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English Church Architecture.


SPROUGHTON, All Saints  (TM 125 451),


(Bedrock:  Upper Cretaceous, Upper Chalk.)


A village church built by the 'Master of Stowlangtoft'

during the reign of Richard II (1377-1399).



The question of whether or not it is pertinent to talk about 'the mediaeval mason' is a subject that has fiercely divided architectural historians in recent decades, with many taking the view that the very concept of 'authorship', defined as the consideration of a work of art as an expression of an individual's creative skill and personality, had no currency before the Tudor period.  This supposition has coincided with the passing from fashion of connoisseurship as an approach to art history more generally, whereby the identity of individual artists was previously sought by stylistic analysis, in favour of such modern obsessions as  understanding art as an expression of ethnicity, colonialism, gender, 'the male gaze', or similar issues, and since some academics have built their reputations on the basis of these new studies, they naturally seek to defend them vigorously.

This shift in the focus of art history has not gone completely unchallenged however, albeit that some of the greatest champions of 'the old school' have since passed away too.  One such was Dr. John Harvey (1911-97), whose biographical dictionary English Medieval Architects (Gloucester, Alan Sutton, 1987) identified some 1,700 men of varying importance, who appear to have been responsible for buildings or part-buildings in England before 1550, and who argued that the only reason the men who designed mediaeval buildings are so little known is that no-one makes the effort to discover them.  This theme was subsequently taken up at a local level in Suffolk by the late Birkin Haward (1912-2002), who tried to group Suffolk's mediaeval churches on the basis of their aisle arcades (Suffolk Mediaeval Church Arcades, Hitcham, Suffolk Institute of Archaeology and History, 1993) and who, in particular, went on to pick out on stylistic grounds, a dozen churches in mid Suffolk that appear to have been part-built by the same master mason, referred to by name in a building estimate for work at Wingfield church as 'Hawe[s], mason of Ocolte' (Master Mason Hawes of Occold, Ipswich, Suffolk Institute of Archaeology and History, 2000).  This led the writer to attempt to apply a similar methodology to another group of Suffolk churches with striking similarities to one another and to the church of St. George, Stowlangtoft, in particular, and by good fortune, it subsequently proved possible to provide a degree of support for the findings through  documentary evidence.  Readers wishing to understand how this was done and the conclusions reached - as well, of course, to judge for themselves the validity of the exercise - should first read the page for Stowlangtoft, then (in any order) the pages for Brettenham, Holton St. Mary, Norton, Preston St. Mary, Rattlesden, Rickinghall Superior and Thrandeston, and then finally, in this precise order, the pages for Sproughton, Fressingfield, Wortham, Wingfield, Parham and Brundish.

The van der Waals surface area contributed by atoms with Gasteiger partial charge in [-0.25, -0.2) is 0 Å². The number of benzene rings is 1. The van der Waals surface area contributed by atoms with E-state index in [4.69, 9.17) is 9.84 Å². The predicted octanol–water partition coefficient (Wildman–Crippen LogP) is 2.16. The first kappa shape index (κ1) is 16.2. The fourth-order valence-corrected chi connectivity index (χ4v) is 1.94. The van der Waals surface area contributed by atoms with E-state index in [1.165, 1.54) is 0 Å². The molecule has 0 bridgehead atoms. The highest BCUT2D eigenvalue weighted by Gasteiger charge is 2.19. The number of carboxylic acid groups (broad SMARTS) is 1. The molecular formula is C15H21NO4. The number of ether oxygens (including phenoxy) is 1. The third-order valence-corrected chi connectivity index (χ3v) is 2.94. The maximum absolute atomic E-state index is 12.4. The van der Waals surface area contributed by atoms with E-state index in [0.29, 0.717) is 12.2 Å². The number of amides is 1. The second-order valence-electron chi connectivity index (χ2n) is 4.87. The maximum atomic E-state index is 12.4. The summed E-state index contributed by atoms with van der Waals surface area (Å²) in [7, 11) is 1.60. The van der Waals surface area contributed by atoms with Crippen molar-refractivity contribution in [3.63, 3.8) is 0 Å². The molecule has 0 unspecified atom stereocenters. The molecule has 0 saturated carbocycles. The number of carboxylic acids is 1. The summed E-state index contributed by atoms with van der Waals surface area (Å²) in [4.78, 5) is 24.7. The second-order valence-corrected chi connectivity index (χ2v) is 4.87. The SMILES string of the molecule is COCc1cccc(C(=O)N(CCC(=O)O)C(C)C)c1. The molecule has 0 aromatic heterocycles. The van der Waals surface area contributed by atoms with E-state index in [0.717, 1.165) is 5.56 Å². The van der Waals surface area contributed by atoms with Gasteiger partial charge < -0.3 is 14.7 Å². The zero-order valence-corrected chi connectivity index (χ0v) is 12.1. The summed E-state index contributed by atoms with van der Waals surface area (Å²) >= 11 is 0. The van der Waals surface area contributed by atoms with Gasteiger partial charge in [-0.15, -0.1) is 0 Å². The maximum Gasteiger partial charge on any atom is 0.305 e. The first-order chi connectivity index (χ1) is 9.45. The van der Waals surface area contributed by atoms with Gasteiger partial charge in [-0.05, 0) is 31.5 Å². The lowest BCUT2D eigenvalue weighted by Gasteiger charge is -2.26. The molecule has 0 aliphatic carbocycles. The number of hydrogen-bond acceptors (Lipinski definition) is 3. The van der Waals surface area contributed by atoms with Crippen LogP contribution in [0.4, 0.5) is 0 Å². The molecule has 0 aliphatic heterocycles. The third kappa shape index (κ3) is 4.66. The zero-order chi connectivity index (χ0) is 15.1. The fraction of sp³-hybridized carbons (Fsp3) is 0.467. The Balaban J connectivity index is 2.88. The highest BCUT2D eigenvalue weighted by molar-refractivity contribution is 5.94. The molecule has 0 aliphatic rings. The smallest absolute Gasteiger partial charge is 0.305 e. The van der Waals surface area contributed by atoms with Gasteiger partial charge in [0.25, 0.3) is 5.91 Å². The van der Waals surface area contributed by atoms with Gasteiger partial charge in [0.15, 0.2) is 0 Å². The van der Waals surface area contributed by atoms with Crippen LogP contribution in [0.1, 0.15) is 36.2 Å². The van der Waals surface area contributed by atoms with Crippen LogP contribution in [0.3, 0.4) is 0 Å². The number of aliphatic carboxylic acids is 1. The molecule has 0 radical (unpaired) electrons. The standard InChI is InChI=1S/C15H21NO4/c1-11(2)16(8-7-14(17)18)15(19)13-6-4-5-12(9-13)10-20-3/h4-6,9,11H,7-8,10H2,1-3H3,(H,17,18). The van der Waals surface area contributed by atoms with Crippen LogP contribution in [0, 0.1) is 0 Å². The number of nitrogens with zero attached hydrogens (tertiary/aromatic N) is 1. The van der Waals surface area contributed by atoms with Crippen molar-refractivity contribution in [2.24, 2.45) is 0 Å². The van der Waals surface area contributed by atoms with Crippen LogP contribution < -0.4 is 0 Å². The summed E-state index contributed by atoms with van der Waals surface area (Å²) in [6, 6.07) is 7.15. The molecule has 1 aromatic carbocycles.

This is a relatively modest and substantially renewed building, yet there is much to ponder here and a fascinating study could be made of this church alone.   Beginning from the west, the unbuttressed tower is Early English work of the late thirteenth century, which rises in three stages to 'Y'-traceried bell-openings and (probably later) battlements, lit below by a restored three-light W. window with intersecting tracery.  Windows in the rest of the building, aside from the wholly Victorian clerestory, have been renewed to the south and restored to the north while almost certainly retaining their mediaeval forms, as witnessed by the remaining mediaeval stonework to the north and the general 'hotchpotchedness' of the combination of designs.  There are two principal forms:  (i), a two-light window comprising Y-tracery with trefoil-cusped lights with trilobes above the lights and a dagger in the window apex (although one to the north differs significantly from the others); and (ii), a three-light Perpendicular form with little linking subarcuations above the lights, which appear to represent an extension of the two-light design encountered at Stowlangtoft and elsewhere.   The late Birkin Haward listed this church as one that may have been erected in a single campaign (Suffolk Medieval Church Arcades, p. 340), to which he applied a date of c. 1280.  Yet the tower and (as the church interior reveals) tower and chancel arches, could easily be earlier, while the two-light aisle windows and, still less, the arcades, seem unlikely to predate the turn of the next century.  This may suggest that an originally aisleless nave was reconstructed with aisles, some thirty or forty years later.  As for the inserted three-light Perpendicular windows (three renewed ones to the south and two partly old ones to the north), these can probably be dated by association with their two-light counterparts at Stowlangtoft, which are known to have been constructed c. 1390.  These windows appear more widely in a loose cluster around the present-day local authority of Mid Suffolk and seem almost certainly the work of the same hand, although attributing anything else to this mason with certainty, other than windows, except at Stowlangtoft, proves a real challenge.  These windows show one variation here, also seen at Rattlesden, in that two are segmentally arched (in the nave aisles, as illustrated by the N. aisle window, below left) instead of segmental-pointed, which is more usual.  (See the photograph of the re-set window in the organ chamber, below right.)  To describe these windows with complete precision, to try to ensure they are indeed the work of the same man: